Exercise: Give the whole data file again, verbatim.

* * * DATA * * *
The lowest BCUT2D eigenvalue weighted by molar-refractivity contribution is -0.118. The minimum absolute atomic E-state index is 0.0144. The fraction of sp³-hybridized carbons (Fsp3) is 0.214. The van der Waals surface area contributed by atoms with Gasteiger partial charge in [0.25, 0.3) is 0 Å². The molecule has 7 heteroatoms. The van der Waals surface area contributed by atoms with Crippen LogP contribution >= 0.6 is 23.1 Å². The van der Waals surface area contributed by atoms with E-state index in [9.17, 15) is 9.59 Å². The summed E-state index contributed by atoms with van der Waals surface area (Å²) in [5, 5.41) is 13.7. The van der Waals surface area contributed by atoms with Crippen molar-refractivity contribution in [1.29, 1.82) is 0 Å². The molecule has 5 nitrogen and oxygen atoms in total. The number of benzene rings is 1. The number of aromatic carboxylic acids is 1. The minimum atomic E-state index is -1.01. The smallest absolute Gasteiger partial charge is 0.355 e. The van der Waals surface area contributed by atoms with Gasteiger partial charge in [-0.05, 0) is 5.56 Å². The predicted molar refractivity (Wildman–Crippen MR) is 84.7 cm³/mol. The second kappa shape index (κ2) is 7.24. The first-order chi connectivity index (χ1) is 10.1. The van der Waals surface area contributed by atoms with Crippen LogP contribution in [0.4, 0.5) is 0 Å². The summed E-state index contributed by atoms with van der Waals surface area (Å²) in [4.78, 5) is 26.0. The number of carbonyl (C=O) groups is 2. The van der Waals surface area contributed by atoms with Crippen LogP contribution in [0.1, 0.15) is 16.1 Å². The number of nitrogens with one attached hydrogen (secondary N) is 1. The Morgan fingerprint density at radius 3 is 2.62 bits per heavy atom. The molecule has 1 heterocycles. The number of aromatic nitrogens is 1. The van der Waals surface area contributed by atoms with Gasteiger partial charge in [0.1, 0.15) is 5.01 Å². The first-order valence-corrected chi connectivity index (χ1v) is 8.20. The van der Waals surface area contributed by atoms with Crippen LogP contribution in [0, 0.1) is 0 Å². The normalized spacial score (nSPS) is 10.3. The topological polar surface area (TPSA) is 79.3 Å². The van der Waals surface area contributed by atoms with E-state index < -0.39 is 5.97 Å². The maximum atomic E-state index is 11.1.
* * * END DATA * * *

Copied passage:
The lowest BCUT2D eigenvalue weighted by molar-refractivity contribution is -0.118. The minimum absolute atomic E-state index is 0.0144. The fraction of sp³-hybridized carbons (Fsp3) is 0.214. The van der Waals surface area contributed by atoms with Gasteiger partial charge in [0.25, 0.3) is 0 Å². The molecule has 7 heteroatoms. The van der Waals surface area contributed by atoms with Crippen LogP contribution >= 0.6 is 23.1 Å². The van der Waals surface area contributed by atoms with E-state index in [9.17, 15) is 9.59 Å². The summed E-state index contributed by atoms with van der Waals surface area (Å²) in [5, 5.41) is 13.7. The van der Waals surface area contributed by atoms with Crippen molar-refractivity contribution in [1.29, 1.82) is 0 Å². The molecule has 5 nitrogen and oxygen atoms in total. The number of benzene rings is 1. The number of aromatic carboxylic acids is 1. The minimum atomic E-state index is -1.01. The smallest absolute Gasteiger partial charge is 0.355 e. The van der Waals surface area contributed by atoms with Gasteiger partial charge in [-0.05, 0) is 5.56 Å². The predicted molar refractivity (Wildman–Crippen MR) is 84.7 cm³/mol. The second kappa shape index (κ2) is 7.24. The first-order chi connectivity index (χ1) is 10.1. The van der Waals surface area contributed by atoms with Crippen LogP contribution in [0.4, 0.5) is 0 Å². The summed E-state index contributed by atoms with van der Waals surface area (Å²) in [4.78, 5) is 26.0. The number of carbonyl (C=O) groups is 2. The van der Waals surface area contributed by atoms with Crippen LogP contribution in [0.1, 0.15) is 16.1 Å². The number of nitrogens with one attached hydrogen (secondary N) is 1. The Morgan fingerprint density at radius 3 is 2.62 bits per heavy atom. The molecule has 1 heterocycles. The number of aromatic nitrogens is 1. The van der Waals surface area contributed by atoms with Gasteiger partial charge in [0.1, 0.15) is 5.01 Å². The first-order valence-corrected chi connectivity index (χ1v) is 8.20. The van der Waals surface area contributed by atoms with Crippen LogP contribution in [0, 0.1) is 0 Å². The normalized spacial score (nSPS) is 10.3. The topological polar surface area (TPSA) is 79.3 Å². The van der Waals surface area contributed by atoms with E-state index < -0.39 is 5.97 Å². The maximum atomic E-state index is 11.1.